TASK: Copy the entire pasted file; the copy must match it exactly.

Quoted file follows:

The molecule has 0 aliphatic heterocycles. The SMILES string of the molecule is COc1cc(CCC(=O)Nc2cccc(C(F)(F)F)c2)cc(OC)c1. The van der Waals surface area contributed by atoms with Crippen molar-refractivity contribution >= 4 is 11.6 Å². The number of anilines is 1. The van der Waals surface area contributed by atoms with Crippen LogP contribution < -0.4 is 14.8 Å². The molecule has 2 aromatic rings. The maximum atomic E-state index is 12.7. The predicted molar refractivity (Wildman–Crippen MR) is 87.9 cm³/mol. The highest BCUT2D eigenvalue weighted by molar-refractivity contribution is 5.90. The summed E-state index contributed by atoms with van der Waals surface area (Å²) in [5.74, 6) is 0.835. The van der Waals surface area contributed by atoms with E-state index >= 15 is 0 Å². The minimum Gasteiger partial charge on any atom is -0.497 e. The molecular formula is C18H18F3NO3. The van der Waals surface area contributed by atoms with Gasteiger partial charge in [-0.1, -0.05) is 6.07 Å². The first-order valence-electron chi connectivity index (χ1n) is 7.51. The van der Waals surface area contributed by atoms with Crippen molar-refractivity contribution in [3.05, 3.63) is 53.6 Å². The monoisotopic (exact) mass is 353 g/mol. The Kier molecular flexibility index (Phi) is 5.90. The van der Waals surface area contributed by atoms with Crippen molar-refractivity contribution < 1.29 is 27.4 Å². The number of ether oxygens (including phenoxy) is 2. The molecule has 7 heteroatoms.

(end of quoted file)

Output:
The molecule has 0 aliphatic heterocycles. The SMILES string of the molecule is COc1cc(CCC(=O)Nc2cccc(C(F)(F)F)c2)cc(OC)c1. The van der Waals surface area contributed by atoms with Crippen molar-refractivity contribution >= 4 is 11.6 Å². The number of anilines is 1. The van der Waals surface area contributed by atoms with Crippen LogP contribution < -0.4 is 14.8 Å². The molecule has 2 aromatic rings. The maximum atomic E-state index is 12.7. The predicted molar refractivity (Wildman–Crippen MR) is 87.9 cm³/mol. The highest BCUT2D eigenvalue weighted by molar-refractivity contribution is 5.90. The summed E-state index contributed by atoms with van der Waals surface area (Å²) in [5.74, 6) is 0.835. The van der Waals surface area contributed by atoms with E-state index >= 15 is 0 Å². The minimum Gasteiger partial charge on any atom is -0.497 e. The molecular formula is C18H18F3NO3. The van der Waals surface area contributed by atoms with Gasteiger partial charge in [-0.1, -0.05) is 6.07 Å². The first-order valence-electron chi connectivity index (χ1n) is 7.51. The van der Waals surface area contributed by atoms with Crippen molar-refractivity contribution in [3.05, 3.63) is 53.6 Å². The monoisotopic (exact) mass is 353 g/mol. The Kier molecular flexibility index (Phi) is 5.90. The van der Waals surface area contributed by atoms with Crippen molar-refractivity contribution < 1.29 is 27.4 Å². The number of ether oxygens (including phenoxy) is 2. The molecule has 7 heteroatoms.